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gtman55

I think I found Tony's old Orioles/Syd Thrift article from 2002

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1 hour ago, gtman55 said:

I've been trying to track this down for a couple days and doing my best Sherlock Holmes work I think I finally found it. It's quite a read:

https://web.archive.org/web/20021012004905/http://www.orioleshangout.com:80/tony/tt020927.htm

 

Thanks for finding that. I haven't read that in years. 

I still stand by my way forward. Unfortunately it appears Mr. Angelos didn't agree. Haha

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2 hours ago, gtman55 said:

I've been trying to track this down for a couple days and doing my best Sherlock Holmes work I think I finally found it. It's quite a read:

https://web.archive.org/web/20021012004905/http://www.orioleshangout.com:80/tony/tt020927.htm

 

Excellent!  Scary description of the Thrift, Demacio era and the bad drafting and developmental disasters that directly led to the next decade of awfulness. 

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I thought it was interesting now that the orioles have hired Mike Elias to go back to my recommendations back in 2002. 

Here a list of ten steps the Orioles need to take to become the first-class organization that they once were, and (just as important) to get back to their traditionally winning ways.

The first five items address the need to revamp the organization in ways critical to the team's performance on the field, though these changes must happen behind the scenes:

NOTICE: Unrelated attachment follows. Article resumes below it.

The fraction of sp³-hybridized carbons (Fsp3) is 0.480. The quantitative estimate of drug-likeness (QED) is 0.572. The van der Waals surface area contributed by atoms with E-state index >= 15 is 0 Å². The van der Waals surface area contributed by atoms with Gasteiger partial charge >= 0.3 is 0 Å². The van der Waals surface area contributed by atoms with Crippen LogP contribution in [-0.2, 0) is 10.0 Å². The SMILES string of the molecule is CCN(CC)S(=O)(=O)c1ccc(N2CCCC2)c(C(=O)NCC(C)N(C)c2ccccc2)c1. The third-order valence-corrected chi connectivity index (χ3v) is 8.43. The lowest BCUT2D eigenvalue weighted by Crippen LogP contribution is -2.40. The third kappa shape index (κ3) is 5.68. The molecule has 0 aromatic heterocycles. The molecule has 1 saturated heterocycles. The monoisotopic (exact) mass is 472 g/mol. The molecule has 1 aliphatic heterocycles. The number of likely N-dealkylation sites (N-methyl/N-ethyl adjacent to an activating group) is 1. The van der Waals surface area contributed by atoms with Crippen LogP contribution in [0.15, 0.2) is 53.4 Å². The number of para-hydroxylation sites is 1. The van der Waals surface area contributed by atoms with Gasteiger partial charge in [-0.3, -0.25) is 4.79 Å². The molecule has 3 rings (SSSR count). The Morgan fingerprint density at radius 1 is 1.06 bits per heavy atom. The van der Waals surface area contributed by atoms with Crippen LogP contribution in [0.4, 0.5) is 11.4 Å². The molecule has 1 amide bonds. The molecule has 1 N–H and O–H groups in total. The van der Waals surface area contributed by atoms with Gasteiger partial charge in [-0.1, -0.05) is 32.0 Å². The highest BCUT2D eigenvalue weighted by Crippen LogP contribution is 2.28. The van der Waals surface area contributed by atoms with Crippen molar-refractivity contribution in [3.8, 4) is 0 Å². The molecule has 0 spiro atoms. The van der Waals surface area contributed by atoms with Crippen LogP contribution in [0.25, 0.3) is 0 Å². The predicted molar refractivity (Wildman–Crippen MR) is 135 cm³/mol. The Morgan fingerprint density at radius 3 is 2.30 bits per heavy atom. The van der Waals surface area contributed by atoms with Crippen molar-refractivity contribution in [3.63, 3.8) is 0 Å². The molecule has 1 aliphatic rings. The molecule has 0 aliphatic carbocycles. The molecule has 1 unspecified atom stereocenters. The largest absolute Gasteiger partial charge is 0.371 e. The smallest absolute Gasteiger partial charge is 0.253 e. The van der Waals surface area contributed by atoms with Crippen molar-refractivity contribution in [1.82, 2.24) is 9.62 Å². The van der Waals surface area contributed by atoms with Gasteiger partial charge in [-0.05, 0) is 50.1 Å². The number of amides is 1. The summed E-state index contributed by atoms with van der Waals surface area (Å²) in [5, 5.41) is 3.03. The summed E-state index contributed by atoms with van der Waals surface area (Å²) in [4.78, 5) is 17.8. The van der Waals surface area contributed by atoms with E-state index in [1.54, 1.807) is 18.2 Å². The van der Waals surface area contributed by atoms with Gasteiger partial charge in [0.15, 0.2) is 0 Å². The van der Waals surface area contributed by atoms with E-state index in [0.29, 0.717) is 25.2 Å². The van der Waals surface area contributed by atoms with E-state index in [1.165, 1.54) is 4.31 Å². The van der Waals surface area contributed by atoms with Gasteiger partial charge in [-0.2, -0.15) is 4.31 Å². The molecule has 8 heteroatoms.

1. HIRE AN INNOVATIVE GM

First things first: Syd Thrift must be let go and he must be replaced with an energetic, creative, visionary who's not afraid to try some new concepts and not afraid to step out of the norm. This organization needs a leader, a guy who can create a one-team attitude. He must be able to have full authority to run the franchise. Angelos should give him his budget, and let him shape the club as he sees fit. He must have full authority to hire and fire anyone in the system, or at least have the authority to delegate that responsibility to the Farm Director, who should be allowed to hand-pick the staff. Although Tony DeMacio has done an outstanding job, it should be up to the new GM to decide whether or not he stays on, since he has to be sure that all of his team members are on the same page and under the same philosophy. The same goes for Mike Hargrove and his staff. Finally, Angelos will be wise not to get caught in the trap of thinking that the GM needs to be a seasoned baseball man who has held every job in a professional baseball organization. The success of the Yankees' Brian Cashman and Oakland's Billy Beane is a better example and shows what can happen by giving young, smart guys a chance.